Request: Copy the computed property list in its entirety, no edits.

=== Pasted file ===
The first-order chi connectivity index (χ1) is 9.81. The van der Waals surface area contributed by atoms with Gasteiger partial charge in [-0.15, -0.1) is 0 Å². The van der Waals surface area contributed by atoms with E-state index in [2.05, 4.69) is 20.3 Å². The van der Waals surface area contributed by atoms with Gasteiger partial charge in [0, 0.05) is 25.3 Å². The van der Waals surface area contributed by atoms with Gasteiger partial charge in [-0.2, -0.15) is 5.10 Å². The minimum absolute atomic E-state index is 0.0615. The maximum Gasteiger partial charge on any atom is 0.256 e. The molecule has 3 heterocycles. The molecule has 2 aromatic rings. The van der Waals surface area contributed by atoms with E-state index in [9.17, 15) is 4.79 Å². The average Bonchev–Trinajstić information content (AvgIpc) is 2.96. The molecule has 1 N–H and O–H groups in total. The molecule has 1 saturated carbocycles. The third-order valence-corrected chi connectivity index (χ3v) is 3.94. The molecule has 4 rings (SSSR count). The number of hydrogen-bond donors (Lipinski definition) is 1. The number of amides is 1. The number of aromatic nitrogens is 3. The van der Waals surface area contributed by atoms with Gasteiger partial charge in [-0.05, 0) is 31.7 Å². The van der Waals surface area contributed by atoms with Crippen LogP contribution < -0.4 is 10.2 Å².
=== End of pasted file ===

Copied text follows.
The first-order chi connectivity index (χ1) is 9.81. The van der Waals surface area contributed by atoms with Gasteiger partial charge in [-0.15, -0.1) is 0 Å². The van der Waals surface area contributed by atoms with E-state index in [2.05, 4.69) is 20.3 Å². The van der Waals surface area contributed by atoms with Gasteiger partial charge in [0, 0.05) is 25.3 Å². The van der Waals surface area contributed by atoms with Gasteiger partial charge in [-0.2, -0.15) is 5.10 Å². The minimum absolute atomic E-state index is 0.0615. The maximum Gasteiger partial charge on any atom is 0.256 e. The molecule has 3 heterocycles. The molecule has 2 aromatic rings. The van der Waals surface area contributed by atoms with E-state index in [9.17, 15) is 4.79 Å². The average Bonchev–Trinajstić information content (AvgIpc) is 2.96. The molecule has 1 N–H and O–H groups in total. The molecule has 1 saturated carbocycles. The third-order valence-corrected chi connectivity index (χ3v) is 3.94. The molecule has 4 rings (SSSR count). The number of hydrogen-bond donors (Lipinski definition) is 1. The number of amides is 1. The number of aromatic nitrogens is 3. The van der Waals surface area contributed by atoms with Gasteiger partial charge in [-0.05, 0) is 31.7 Å². The van der Waals surface area contributed by atoms with Crippen LogP contribution < -0.4 is 10.2 Å².